TERMINATOR: Dark Fate (2019)

Yeah, it’s fine.

Much more promising at the start with good characters old and new, some absolutely belting fight sequences and a legitimately great evolution of the Terminators into the new REV-9 model.

Gabriel Luna is pitch perfect as a faster, meaner twin machine, and the physicality of the role makes for some awesome battles with Mackenzie Davis’ augmented protector that feel right out of a kids’ imaginary action figure showdown.

Honestly, the main problem is that it goes so big so fast and then doesn’t really have anywhere to go — the stakes have been so protracted and epic action fatigue sets in. There was at least two points where I thought we were at the end only to keep on rolling on again into something more huge and bombastic but the stakes hadn’t upped to reflect it.

For example: Did we really need the whole crashing plane bit? It really desensitised me to the ACTUAL peak of the film some 30min later. Like, I get that everyone played UNCHARTED 3 and that part of the game was fantastic, but I think we’ve done all we can with planes falling out of the sky as a dramatic setpiece now.

Overall, chop out at least one action sequence or condense their more creative parts into one of the other scenes, remove flashbacks so you’re 25+ min shorter and you’d have a much more satisfying ride.

Still, FX are great, it’s an interesting parallel (alternate?) timeline and it’s better than about half of the other TERMINATOR films.

Worth a watch, even if it does drag a bit in the back half.


A post-goldrush story on a micro budget that makes use of every dollar — the spacesuits and tech are charmingly analogue and cumbersome, medical treatment is harsh, the people are cruel and brutal and happy to kill for the possibility of a fortune.

Held aloft by the boundless charisma of a morally ambiguous Pedro Pascal and finding a resourceful lead in Sophie Thatcher, this is a frontier tale with a minimalist scifi angle.

Enjoyed it, worth a watch.


One of the things I struggled with most when compiling my top film picks for 2010-2019 was that the decade saw such a dramatic shift to a gilded era of television, much of which matched and even surpassed their cinematic bretheren.

There’s so much that is now possible in the episodic format that was unthinkable even a decade ago, and truly these last ten years represent a new high water mark.

As such, I’ve given my favourites their own list, in no particular order, here:

Continue reading “THOM’S TEENIES TV TOP 10”


An old-school whodunnit with modern sensibilities and an A-Grade cast.

Twin lead performances from Ana de Armas and Daniel Craig are equal parts charming, hilarious and empathetic, anchoring a great ride, makes you wonder why this sort of film seems to have fallen out of vogue for the last… what? 20 years? Whenever THE USUAL SUSPECTS came out.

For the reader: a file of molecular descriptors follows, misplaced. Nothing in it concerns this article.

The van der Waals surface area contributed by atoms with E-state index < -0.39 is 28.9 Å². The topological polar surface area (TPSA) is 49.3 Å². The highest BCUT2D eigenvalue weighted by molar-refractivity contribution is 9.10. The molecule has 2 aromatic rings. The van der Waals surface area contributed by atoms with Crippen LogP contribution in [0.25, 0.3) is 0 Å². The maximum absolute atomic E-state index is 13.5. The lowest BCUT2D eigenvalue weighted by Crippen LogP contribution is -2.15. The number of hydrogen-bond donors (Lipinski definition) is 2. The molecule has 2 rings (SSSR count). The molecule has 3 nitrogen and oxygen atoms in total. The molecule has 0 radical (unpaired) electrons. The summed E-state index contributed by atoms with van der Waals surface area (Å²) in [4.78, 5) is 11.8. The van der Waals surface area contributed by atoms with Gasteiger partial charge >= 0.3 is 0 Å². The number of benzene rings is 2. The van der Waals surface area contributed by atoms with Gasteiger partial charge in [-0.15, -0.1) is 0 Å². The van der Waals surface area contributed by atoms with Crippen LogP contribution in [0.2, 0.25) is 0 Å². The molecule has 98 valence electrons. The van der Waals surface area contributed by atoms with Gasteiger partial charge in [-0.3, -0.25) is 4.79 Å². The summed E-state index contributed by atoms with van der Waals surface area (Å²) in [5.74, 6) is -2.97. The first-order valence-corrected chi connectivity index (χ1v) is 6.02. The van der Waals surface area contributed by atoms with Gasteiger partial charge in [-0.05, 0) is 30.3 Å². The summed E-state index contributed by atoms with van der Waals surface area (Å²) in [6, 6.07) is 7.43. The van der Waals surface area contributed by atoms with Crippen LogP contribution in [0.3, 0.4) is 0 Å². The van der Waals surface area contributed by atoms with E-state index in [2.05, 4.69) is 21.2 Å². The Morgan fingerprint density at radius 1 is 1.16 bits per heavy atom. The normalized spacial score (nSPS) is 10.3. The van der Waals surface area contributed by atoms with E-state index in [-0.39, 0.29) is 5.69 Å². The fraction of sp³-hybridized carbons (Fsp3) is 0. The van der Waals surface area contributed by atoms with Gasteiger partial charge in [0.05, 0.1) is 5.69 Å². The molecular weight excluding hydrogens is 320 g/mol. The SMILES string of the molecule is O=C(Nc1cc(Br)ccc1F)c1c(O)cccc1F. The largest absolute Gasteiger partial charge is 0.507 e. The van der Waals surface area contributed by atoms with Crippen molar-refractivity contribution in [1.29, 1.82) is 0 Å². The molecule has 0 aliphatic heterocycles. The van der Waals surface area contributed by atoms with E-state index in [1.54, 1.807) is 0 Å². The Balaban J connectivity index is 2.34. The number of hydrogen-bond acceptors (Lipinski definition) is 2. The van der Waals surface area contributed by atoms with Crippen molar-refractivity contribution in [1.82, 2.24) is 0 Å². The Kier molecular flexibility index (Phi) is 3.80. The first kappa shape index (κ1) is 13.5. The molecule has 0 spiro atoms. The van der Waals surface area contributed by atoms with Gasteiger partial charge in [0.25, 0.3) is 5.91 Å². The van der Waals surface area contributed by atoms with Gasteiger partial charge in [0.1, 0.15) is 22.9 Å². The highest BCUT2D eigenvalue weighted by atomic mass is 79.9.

<a google visit later> (It was 1995).

Clearly, any major discussion is spoilerific, but just know that it’s a smart, well executed mystery full of solid performances, plenty of humour and deftly handled class culture undertones.

I was expecting two or three extra twists come the end, but I’m not going to hold that against it.


SIDE NOTE: I’m going to try and add an illustration to each review to spruce things up around here going forward, the complexity and style of which will probably be utterly random. Enjoy!

CRAWL (2019)

Exactly what it says on the box: alligators in your basement in a hurricane and the water level keeps on rising.

Minimalist in concept, capable in its execution, all around a pretty tight little horror film with decent effects and good performances.

Alligators/crocodiles are legitimately terrifying creatures and this does well to dress them up as little as possible — that groundedness really helps sell the dread.

Worth a watch.


One half a slow, darkly funny buddy-sailor drama about isolation, one half a hallucinogenic, intense psychological nightmare.

Brilliantly disturbing performances from both Dafoe and Pattinson draped in gorgeous cinematography, stark imagery of tempestuous dread and unnerving sound design.

That it’s filmed in a square aspect ratio only further serves to make it feel like the horrifying relic of some dark, forgotten avenue of filmmaking.

Not for everyone, but those who can appreciate it will find a lot to chew on here.

Recommended for a stormy night.


A pitch perfect follow up to THE SHINING that makes the world of people gifted with the Shine much larger and much more dangerous.

Compelling characters, fantastic visuals and stylish direction from King champion Mike Flanagan.

A little slow at the start to build the world and populate it, but once it gets going it’s a great take on a classic.

Absolutely worth your time.


A solid serial murder mystery decorated with some of the most infuriatingly incompetent police operating under the military dictatorship of Korea in the 1980s.

It’s good, but maybe a bit overshadowed in retrospect by the great things Director Bong Joon-Ho (PARASITE, THE HOST) would go on to make.

Still, worth your time, especially if true crime is your jam.


Another one for the Golden Age of Stephen King adaptations.

Two siblings hear a voice calling for help from within the long grass by the side of a road, but stepping in they suddenly find they can’t get back out.

Really minimalist and strange, as to be expected from director Vincenzo Natali (CUBE). Some of the CG is wonky and I feel like they could have gone even more minimal and not lost anything of value.

Was kind of expecting a bit more of a twist to the end to really drive home some cruel irony inherent to the story, but even lacking that it was an entertaining, trippy 100min.

It’s on Netflix now.